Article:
Monday, July 4, 2011

Secondary Characters: Adding Substance to Your Storytelling

Coming from a background in journalism, particularly broadcast journalism, boiling my writing down to basics is second nature. So when I first contemplated the idea of writing a full-length novel, it was a little daunting. How could I possibly write something so long that focused on two characters? Okay, you’re probably asking yourself why I would focus only on two characters. Well…when I looked at submission guidelines for various publishers, the line “secondary characters should be kept to a minimum” or something similar kept popping up. Now for someone who’s kind of a minimalist to begin with, my brain said: hero and heroine on a desert island. No other humans. Okay…ready, set, write. Wrong.

Life isn’t like that. And even in the fictitious world of romance, we need secondary characters because they serve some very important purposes. First and foremost, they help show us more about our main characters. One of the ways in which a writer uses indirect characterization is to reveal a character through what others say about that character and by how the hero and heroine interact with each other and the secondary characters. Does that mean you need a cast of thousands? No, but I think as writers, we also need to give more credit to our readers and what they can and can’t keep straight.

The second way in which secondary characters become useful is in providing additional conflict through subplots. In writing a short story, writers should keep storylines on an extremely narrow focus—few characters, no subplots—but a novel needs more. If as writers, we don’t include subplots, it’s like slapping the burgers and dogs from the 4th of July cookout on the table with no buns, no condiments, and no side dishes. Personally, I like my diet a little varied.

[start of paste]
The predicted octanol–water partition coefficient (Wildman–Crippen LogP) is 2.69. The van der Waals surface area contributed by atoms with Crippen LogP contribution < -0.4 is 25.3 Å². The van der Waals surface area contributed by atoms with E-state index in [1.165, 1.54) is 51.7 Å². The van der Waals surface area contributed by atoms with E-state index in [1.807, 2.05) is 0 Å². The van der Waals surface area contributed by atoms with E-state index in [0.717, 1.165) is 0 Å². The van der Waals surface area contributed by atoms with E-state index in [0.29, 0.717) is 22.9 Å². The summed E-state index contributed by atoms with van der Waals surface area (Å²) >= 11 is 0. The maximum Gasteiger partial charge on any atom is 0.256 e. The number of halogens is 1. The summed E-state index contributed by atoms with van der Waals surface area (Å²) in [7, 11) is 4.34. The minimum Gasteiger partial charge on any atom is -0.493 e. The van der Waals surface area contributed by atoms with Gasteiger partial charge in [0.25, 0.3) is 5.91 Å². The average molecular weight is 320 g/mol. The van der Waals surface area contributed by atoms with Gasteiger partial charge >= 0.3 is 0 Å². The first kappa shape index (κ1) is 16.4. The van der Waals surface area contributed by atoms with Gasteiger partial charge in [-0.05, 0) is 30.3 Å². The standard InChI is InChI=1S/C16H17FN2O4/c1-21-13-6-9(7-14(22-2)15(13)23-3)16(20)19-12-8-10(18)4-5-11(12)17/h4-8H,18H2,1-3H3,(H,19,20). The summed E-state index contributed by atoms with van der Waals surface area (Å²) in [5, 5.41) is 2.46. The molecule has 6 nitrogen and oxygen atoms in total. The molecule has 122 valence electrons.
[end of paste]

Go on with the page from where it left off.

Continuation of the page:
Finally, those secondary characters that pop into stories can end up demanding a story of their own. In the case of Winning Heart, the contemporary romance I have releasing today from Lyrical Press, two of those secondary characters evolved into a secondary romance within the frame of the same novel. (For you bargain seekers—woo hoo! Winning Heart turns into a two for one deal.) Another secondary character ended up getting his own story, Bittersweet, which will come out in December.
So, don’t kiss off those secondary characters. There are a few of them worth taking the time to develop, so when you serve up your writing for readers to consumer, they not only get the entrĂ©e, they also get a full course meal.

I invite you to leave a comment, but more importantly, check out the link to Winning Heart today because all this week, it’s 30% off. That’s an incredible deal for a full-length read!


  1. I agree. I love secondary characters. Often they can add a bit of comic relief (a cranky housekeeper, perhaps) or a touch of sweetness (an adorable child). I like to interject an ex-love interest. One that won't go away and adds a bit of vinegar to the mix. Great blog. Much success to you.

  2. Secondary characters add flavor and interest to the story, and you can do with them what you can't do with the main characters.

  3. I would agree, too. Secondary characters are necessary for me as a reader. They add depth to the h/h and sometimes humor and the voice of reason.

    Great post.